A care order is a court order that places a child under the care of a local council. The local council then shares parental responsibility for the child with the parents and will make most of the important decisions about the child's upbringing, such as where they live and how they are educated.
The legal processes relating to making arrangements for the custody of children are often criticised for being too lengthy. Recently, the Government has announced new procedures which are being introduced in an attempt to reduce the often substantial delays between the application for a care order and the completion of the arrangements for the care of the children involved (termed the ‘disposal’ in legal parlance).
Currently, the time taken between application and disposal in care proceedings is, on average, just under a year. This is clearly too long, especially as in many cases the children are returned to the care of their parents, rather than being taken into care, at the end of the proceedings.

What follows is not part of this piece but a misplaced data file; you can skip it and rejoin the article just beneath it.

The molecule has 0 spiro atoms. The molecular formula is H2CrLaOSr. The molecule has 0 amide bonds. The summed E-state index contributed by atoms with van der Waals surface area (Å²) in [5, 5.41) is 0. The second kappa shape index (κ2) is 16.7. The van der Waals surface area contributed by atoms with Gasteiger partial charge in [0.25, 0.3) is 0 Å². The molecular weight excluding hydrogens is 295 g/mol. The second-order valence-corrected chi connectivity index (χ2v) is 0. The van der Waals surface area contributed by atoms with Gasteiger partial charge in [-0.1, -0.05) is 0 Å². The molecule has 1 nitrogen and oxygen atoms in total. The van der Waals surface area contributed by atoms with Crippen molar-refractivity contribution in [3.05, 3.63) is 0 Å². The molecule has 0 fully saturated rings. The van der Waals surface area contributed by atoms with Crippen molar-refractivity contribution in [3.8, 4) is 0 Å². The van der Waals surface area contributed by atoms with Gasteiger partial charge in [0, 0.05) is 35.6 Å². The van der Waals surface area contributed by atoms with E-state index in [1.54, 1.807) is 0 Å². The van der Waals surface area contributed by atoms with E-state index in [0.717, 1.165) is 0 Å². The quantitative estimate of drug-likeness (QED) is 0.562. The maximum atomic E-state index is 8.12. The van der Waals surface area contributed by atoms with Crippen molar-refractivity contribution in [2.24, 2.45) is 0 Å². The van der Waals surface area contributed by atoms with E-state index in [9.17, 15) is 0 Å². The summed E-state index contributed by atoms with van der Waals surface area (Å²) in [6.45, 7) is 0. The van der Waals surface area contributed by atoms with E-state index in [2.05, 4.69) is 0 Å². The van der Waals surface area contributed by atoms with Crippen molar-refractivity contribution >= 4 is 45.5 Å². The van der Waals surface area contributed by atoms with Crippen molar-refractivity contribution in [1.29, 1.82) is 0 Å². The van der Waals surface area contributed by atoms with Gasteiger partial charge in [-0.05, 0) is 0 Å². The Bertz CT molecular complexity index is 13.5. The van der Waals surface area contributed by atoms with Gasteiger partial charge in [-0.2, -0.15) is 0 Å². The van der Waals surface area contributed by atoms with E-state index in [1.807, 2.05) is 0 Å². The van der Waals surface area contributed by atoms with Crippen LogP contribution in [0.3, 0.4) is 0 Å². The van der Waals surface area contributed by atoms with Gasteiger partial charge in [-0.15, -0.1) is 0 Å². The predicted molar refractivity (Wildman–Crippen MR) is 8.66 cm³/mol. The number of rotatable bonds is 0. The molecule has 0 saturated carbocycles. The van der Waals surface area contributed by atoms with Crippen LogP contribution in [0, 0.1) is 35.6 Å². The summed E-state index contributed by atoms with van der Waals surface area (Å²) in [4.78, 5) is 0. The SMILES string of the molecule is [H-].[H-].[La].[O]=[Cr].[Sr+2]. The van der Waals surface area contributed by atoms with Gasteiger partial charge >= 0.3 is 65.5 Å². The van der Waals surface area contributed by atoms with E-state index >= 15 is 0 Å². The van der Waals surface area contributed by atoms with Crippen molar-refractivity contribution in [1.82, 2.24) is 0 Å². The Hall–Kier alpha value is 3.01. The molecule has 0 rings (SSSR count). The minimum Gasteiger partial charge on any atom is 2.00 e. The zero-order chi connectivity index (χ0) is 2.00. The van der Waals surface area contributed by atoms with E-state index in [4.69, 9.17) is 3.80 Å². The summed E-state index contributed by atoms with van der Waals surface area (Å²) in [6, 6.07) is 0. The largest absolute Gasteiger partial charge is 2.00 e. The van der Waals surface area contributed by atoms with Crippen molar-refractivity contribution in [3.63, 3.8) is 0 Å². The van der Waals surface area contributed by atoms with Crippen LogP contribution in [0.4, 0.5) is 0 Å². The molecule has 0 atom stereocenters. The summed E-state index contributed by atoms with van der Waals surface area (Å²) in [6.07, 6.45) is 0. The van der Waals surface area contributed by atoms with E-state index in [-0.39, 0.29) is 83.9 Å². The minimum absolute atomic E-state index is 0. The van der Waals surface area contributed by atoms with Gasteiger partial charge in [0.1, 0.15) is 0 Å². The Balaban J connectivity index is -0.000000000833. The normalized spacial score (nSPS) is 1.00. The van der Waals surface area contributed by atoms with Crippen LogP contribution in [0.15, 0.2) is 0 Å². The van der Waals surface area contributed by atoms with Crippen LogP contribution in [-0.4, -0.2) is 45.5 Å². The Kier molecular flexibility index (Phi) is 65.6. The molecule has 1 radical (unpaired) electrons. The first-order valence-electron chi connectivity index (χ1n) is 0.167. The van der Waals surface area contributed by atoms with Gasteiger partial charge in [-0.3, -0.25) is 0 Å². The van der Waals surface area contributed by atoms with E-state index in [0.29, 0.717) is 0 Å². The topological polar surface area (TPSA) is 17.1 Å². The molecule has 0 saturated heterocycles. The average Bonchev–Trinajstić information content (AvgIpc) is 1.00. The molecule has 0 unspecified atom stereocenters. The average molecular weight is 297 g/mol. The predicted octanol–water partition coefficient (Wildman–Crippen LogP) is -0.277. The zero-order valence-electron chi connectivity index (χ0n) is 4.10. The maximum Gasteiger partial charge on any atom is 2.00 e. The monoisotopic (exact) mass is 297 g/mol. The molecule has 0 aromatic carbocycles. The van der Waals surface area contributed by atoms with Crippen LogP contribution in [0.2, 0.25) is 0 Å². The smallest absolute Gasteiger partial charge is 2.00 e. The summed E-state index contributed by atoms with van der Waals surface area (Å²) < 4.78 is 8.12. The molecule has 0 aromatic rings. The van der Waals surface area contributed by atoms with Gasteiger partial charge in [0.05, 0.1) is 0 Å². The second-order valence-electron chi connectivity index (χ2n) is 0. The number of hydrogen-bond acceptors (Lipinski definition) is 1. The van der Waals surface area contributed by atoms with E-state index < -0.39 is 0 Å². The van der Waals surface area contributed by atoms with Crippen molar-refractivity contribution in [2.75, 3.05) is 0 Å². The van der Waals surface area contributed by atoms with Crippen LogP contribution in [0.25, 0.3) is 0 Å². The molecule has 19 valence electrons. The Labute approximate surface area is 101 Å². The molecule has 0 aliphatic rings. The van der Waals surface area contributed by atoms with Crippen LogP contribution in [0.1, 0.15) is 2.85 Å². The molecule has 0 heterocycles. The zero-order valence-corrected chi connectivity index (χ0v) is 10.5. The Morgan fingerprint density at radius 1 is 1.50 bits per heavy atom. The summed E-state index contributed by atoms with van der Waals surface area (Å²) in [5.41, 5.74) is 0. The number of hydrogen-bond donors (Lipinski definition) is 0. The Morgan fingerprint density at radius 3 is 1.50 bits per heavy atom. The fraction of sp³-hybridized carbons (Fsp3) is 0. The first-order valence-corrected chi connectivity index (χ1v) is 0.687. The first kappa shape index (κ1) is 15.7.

A new system is being trialled, in various cities across the UK, which it is hoped will reduce the time required for the completion of care proceedings. In order to be a success, the new system will require a great deal of preparatory work to be carried out earlier in the process than is currently the case. This burden will fall on local authorities. The rest of the process, after the initial stage, will be subject to a strict timetable.
The pilot scheme has been launched in ten areas. If it is successful, it will be rolled out nationally in the spring of 2008. However, since no extra resources have been allocated by the Government, it remains to be seen how well local authorities will cope with the extra burden this will impose.
There is a more detailed summary in New Law Journal, 12 October 2007.